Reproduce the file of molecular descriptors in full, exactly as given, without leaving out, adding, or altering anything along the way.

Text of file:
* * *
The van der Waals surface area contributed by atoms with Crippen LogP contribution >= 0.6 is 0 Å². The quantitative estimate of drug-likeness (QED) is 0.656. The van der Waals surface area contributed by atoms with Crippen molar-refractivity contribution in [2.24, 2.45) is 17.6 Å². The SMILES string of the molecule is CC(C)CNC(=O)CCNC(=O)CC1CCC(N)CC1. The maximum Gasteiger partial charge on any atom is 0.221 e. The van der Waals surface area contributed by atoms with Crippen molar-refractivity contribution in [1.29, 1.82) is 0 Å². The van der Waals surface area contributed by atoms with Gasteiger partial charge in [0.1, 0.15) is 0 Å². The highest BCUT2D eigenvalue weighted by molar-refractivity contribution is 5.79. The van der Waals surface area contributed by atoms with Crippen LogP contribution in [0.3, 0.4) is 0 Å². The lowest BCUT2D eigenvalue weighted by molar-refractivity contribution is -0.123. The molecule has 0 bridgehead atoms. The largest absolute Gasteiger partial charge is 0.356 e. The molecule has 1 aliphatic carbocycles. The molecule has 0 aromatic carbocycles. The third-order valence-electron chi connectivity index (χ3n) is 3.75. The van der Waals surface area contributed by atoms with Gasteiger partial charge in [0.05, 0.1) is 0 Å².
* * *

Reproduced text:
The van der Waals surface area contributed by atoms with Crippen LogP contribution >= 0.6 is 0 Å². The quantitative estimate of drug-likeness (QED) is 0.656. The van der Waals surface area contributed by atoms with Crippen molar-refractivity contribution in [2.24, 2.45) is 17.6 Å². The SMILES string of the molecule is CC(C)CNC(=O)CCNC(=O)CC1CCC(N)CC1. The maximum Gasteiger partial charge on any atom is 0.221 e. The van der Waals surface area contributed by atoms with Crippen molar-refractivity contribution in [1.29, 1.82) is 0 Å². The van der Waals surface area contributed by atoms with Gasteiger partial charge in [0.1, 0.15) is 0 Å². The highest BCUT2D eigenvalue weighted by molar-refractivity contribution is 5.79. The van der Waals surface area contributed by atoms with Crippen LogP contribution in [0.3, 0.4) is 0 Å². The lowest BCUT2D eigenvalue weighted by molar-refractivity contribution is -0.123. The molecule has 0 bridgehead atoms. The largest absolute Gasteiger partial charge is 0.356 e. The molecule has 1 aliphatic carbocycles. The molecule has 0 aromatic carbocycles. The third-order valence-electron chi connectivity index (χ3n) is 3.75. The van der Waals surface area contributed by atoms with Gasteiger partial charge in [0.05, 0.1) is 0 Å².